That same month, it was announced that a new team, the Musashi Heat Bears, based out of Saitama Prefecture, would join the league in time for the 2015 season.[5] In July 2014, it was announced that a second new team, the Fukushima Hopes, would also join the league for the 2015 season.[6]

Late in the summer of 2014, along with the Shikoku Island League Plus, the Route Inn BCL formed the Japan Independent Baseball League Organization.[7]

With the addition of two new teams, in 2015 the league realigned and renamed its divisions, replacing the previous divisions Jōshin'etsu and Hokuriku with Future—East and Advance—West.


Division Team Founded State League champion Division champion Half term champion Team color Stadium
Future—East Fukushima RedHopes 2014 Fukushima Prefecture 0 0 1 Fukushima Azuma Baseball Stadium
Ibaraki Astro Planets 2017 Ibaraki 0 0 0 Hitachinaka Municipal Baseball Stadium
Tochigi Golden Braves 2016 Tochigi Prefecture 0 0 0 Oyama Athlete Park Baseball Stadium
Saitama Musashi Heat Bears 2014 Saitama Prefecture 0 0 0 Kumagaya Park Stadium
Gunma Diamond Pegasus 2008 Gunma Prefecture 3 6 11 Takasaki City Jonan Baseball Stadium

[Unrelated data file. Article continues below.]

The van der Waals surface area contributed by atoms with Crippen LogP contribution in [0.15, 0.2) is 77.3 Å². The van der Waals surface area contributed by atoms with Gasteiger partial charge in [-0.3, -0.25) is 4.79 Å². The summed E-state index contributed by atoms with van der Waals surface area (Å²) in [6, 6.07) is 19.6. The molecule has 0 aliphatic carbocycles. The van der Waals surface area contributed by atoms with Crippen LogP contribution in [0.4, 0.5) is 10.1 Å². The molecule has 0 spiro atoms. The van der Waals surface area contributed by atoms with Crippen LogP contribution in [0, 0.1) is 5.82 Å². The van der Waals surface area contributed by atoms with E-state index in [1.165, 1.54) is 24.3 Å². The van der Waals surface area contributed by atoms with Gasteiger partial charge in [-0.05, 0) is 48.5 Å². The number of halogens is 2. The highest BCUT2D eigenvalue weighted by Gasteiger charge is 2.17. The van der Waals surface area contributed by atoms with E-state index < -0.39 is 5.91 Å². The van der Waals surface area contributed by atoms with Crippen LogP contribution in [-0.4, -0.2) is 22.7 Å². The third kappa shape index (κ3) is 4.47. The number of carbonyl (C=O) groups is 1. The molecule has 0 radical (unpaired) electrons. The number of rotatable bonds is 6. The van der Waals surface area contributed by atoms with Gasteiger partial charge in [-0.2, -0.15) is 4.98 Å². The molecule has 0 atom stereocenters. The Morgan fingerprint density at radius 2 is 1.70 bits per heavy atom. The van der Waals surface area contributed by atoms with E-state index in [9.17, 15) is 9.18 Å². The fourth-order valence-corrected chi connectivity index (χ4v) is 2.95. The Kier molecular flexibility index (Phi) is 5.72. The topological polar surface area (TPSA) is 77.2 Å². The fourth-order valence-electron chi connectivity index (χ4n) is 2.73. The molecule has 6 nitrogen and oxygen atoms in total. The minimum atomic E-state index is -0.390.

Niigata Albirex Baseball Club 2007 Niigata Prefecture 2 4 8 Niigata Prefectural Baseball Stadium
Advance—West Shinano Grandserows 2007 Nagano Prefecture 1 1 1 Nagano Olympic Stadium
Toyama GRN Thunderbirds 2007 Toyama Prefecture 1 1 5 Takaoka Western General Park Baseball Stadium
Ishikawa Million Stars 2007 Ishikawa Prefecture 4 6 9 Kanazawa Municipal Baseball Stadium
Fukui Miracle Elephants 2008 Fukui Prefecture 0 2 5 Fukui Phoenix Stadium
Shiga United Baseball Club 2016 Shiga Prefecture 0 0 0 Hibari Park Baseball Stadium

Franchise locations

Map of Japan noting prefectures that host teams from the Baseball Challenge League (now known as Route Inn BCL)

Yearly standings

  League champion
  Division champion
Year First Second Third Fourth
2007 Ishikawa Toyama Shinano Niigata
Joshin'etsu Division Hokuriku Division
Year First Second Third Year First Second Third
2008 First half Niigata Gunma Shinano 2008 First half Toyama Ishikawa Fukui
Second half Gunma Niigata Shinano Second half Toyama Ishikawa Fukui
2009 First half Gunma Niigata Shinano 2009 First half Ishikawa Toyama Fukui